Darden Restaurants: Dividend Dynamo or the Next Blowup?
Dividend investing is a tried-and-true strategy for generating strong, steady returns in economies both good and bad. But as corporate America's slew of dividend cuts and suspensions over the past few years has demonstrated, it's not enough simply to buy a high yield. You also need to make sure those payouts are sustainable.
Let's examine how Darden Restaurants (NYS: DRI) stacks up. In this series, we consider four critical factors investors should examine in every dividend stock. We'll then tie it all together to look at whether Darden is a dividend dynamo or a disaster in the making.
First and foremost, dividend investors like a large forward yield. But if a yield gets too high, it may reflect investors' doubts about the payout's sustainability. If investors had confidence in the stock, they'd be buying it, driving up the share price and shrinking the yield.
Darden yields 3.5%, quite a bit higher than the S&P 500's 2%.
2. Payout ratio
The payout ratio might be the most important metric for judging dividend sustainability. It compares the amount of money a company paid out in dividends last year to the earnings it generated. A ratio that's too high -- say, greater than 80% of earnings -- indicates that the company may be stretching to make payouts it can't afford, even when its dividend yield doesn't seem particularly high.
Darden has a moderate payout ratio of 45%.
3. Balance sheet
The best dividend payers have the financial fortitude to fund growth and respond to whatever the economy and competitors throw at them. The interest coverage ratio indicates whether a company is having trouble meeting its interest payments -- any ratio less than five is a warning sign. Meanwhile, the debt-to-equity ratio is a good measure of a company's total debt burden.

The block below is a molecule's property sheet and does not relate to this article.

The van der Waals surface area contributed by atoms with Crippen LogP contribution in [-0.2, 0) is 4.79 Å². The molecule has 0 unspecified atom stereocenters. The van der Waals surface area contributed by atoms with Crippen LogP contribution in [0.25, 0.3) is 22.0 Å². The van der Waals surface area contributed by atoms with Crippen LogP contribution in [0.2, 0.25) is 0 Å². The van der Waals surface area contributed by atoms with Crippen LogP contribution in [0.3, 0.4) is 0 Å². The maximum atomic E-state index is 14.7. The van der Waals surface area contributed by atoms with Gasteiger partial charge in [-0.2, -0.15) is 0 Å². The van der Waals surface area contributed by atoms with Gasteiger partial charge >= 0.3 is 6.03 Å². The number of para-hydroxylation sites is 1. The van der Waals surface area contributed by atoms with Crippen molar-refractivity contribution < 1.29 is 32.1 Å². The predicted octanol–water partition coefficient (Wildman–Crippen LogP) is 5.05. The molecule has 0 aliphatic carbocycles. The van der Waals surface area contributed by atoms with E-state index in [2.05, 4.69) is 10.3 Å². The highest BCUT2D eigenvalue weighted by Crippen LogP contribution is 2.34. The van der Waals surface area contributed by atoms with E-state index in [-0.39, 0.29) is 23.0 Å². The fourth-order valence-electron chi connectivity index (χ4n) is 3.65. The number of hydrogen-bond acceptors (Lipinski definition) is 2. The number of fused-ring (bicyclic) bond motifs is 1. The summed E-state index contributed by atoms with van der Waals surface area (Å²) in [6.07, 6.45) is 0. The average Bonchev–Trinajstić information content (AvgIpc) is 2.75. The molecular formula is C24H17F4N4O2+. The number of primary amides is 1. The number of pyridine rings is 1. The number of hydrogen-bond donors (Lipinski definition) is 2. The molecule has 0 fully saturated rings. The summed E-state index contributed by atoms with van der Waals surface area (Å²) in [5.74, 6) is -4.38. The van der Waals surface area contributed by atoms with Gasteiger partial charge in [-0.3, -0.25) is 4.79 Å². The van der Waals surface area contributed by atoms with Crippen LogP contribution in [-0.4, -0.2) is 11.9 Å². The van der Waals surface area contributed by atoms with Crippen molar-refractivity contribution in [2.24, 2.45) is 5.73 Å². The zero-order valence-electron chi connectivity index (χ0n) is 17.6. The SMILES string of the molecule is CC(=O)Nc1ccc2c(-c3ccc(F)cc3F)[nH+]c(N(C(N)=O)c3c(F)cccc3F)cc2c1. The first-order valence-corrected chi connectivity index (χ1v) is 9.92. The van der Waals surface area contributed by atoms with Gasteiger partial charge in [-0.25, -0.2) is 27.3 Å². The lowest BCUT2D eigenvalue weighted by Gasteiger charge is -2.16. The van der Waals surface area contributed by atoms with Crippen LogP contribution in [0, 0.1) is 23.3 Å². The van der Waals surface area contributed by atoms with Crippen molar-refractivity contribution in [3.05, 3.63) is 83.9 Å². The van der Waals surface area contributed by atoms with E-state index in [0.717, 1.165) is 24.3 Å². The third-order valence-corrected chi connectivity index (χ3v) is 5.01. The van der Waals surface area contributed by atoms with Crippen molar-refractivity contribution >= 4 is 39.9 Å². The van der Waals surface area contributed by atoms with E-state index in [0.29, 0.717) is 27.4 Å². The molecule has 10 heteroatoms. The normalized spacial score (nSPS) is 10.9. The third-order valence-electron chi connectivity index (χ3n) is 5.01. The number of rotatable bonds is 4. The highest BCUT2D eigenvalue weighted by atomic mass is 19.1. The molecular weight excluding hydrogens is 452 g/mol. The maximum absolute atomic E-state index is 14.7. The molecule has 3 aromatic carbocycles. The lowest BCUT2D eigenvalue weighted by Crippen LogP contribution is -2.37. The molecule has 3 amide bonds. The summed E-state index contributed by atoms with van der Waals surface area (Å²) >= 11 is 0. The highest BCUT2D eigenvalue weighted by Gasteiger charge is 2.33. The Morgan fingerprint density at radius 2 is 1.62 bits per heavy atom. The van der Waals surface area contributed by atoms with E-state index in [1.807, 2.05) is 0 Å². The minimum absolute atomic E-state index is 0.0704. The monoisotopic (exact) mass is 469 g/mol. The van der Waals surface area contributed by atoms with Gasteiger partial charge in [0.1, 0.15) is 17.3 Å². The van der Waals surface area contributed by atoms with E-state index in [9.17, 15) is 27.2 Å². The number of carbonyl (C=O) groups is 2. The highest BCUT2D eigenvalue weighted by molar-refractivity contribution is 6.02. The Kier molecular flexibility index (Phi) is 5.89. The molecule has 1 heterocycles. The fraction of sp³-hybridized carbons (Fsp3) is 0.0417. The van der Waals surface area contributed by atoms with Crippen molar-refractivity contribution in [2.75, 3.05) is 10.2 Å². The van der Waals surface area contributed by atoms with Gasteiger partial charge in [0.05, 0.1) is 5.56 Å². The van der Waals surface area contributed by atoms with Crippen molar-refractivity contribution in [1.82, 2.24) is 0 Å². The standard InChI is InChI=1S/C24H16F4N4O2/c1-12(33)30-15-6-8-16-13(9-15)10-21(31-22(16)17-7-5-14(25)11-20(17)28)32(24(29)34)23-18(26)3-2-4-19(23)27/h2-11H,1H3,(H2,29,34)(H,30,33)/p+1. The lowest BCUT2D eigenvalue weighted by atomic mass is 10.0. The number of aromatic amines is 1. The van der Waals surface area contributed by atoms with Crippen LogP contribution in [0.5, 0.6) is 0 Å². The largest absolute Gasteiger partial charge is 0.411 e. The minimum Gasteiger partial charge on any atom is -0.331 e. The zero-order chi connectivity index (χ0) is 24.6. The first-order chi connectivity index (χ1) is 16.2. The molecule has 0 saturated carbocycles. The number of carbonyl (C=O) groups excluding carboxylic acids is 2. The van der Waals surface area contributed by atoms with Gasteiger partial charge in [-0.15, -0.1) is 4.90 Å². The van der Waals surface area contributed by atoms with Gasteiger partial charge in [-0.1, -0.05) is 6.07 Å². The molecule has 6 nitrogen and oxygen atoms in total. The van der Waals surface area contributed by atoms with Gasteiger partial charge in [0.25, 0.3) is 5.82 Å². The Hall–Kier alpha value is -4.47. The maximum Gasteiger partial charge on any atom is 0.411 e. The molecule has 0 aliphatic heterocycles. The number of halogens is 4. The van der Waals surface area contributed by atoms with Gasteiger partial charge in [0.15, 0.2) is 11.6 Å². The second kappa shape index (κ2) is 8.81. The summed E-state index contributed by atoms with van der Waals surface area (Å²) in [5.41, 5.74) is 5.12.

Darden has a sizable debt-to-equity ratio of 137%, though its interest coverage rate is a sizable eight times.
A large dividend is nice; a large growing dividend is even better. To support a growing dividend, we also want to see earnings growth.
All told, over the past five years, Darden's earnings per share have grown at an average annual rate of 6%, while its dividend has grown at a 28% rate.
The Foolish bottom line
So is Darden a dividend dynamo? It could very well be. The company has a nice yield, a moderate payout ratio, a manageable debt burden, and some growth to boot. If you're looking for some other great dividend stocks, I suggest you check out "Secure Your Future With 11 Rock-Solid Dividend Stocks," a special report from the Motley Fool about some serious dividend dynamos. I invite you to grab a free copy to discover everything you need to know about these 11 generous dividend payers -- simply click here.
At the time this article was published Ilan Moscovitz doesn't own shares of any company mentioned. The Motley Fool owns shares of Darden Restaurants. Try any of our Foolish newsletter services free for 30 days. We Fools may not all hold the same opinions, but we all believe that considering a diverse range of insights makes us better investors. The Motley Fool has a disclosure policy.
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